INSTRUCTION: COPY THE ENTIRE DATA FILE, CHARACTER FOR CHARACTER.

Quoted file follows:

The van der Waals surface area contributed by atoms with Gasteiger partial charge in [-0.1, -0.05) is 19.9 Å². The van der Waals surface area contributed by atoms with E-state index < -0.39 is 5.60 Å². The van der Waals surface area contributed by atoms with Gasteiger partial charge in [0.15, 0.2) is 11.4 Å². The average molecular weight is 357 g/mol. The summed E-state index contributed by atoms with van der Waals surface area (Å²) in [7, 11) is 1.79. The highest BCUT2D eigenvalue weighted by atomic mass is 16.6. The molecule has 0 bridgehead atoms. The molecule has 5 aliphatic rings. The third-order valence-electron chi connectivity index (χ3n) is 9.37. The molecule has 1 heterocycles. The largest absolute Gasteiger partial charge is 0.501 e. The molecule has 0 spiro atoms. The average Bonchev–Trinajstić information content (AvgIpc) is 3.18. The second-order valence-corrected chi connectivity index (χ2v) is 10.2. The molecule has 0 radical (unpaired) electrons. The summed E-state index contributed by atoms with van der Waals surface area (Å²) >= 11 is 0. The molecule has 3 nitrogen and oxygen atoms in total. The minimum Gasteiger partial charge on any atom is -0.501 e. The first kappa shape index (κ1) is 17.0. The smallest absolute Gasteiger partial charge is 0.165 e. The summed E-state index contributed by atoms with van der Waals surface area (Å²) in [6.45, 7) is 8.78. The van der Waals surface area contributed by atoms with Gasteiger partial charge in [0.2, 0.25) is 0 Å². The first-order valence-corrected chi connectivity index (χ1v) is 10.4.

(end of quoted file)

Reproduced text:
The van der Waals surface area contributed by atoms with Gasteiger partial charge in [-0.1, -0.05) is 19.9 Å². The van der Waals surface area contributed by atoms with E-state index < -0.39 is 5.60 Å². The van der Waals surface area contributed by atoms with Gasteiger partial charge in [0.15, 0.2) is 11.4 Å². The average molecular weight is 357 g/mol. The summed E-state index contributed by atoms with van der Waals surface area (Å²) in [7, 11) is 1.79. The highest BCUT2D eigenvalue weighted by atomic mass is 16.6. The molecule has 0 bridgehead atoms. The molecule has 5 aliphatic rings. The third-order valence-electron chi connectivity index (χ3n) is 9.37. The molecule has 1 heterocycles. The largest absolute Gasteiger partial charge is 0.501 e. The molecule has 0 spiro atoms. The average Bonchev–Trinajstić information content (AvgIpc) is 3.18. The second-order valence-corrected chi connectivity index (χ2v) is 10.2. The molecule has 0 radical (unpaired) electrons. The summed E-state index contributed by atoms with van der Waals surface area (Å²) >= 11 is 0. The molecule has 3 nitrogen and oxygen atoms in total. The minimum Gasteiger partial charge on any atom is -0.501 e. The first kappa shape index (κ1) is 17.0. The smallest absolute Gasteiger partial charge is 0.165 e. The summed E-state index contributed by atoms with van der Waals surface area (Å²) in [6.45, 7) is 8.78. The van der Waals surface area contributed by atoms with Gasteiger partial charge in [0.2, 0.25) is 0 Å². The first-order valence-corrected chi connectivity index (χ1v) is 10.4.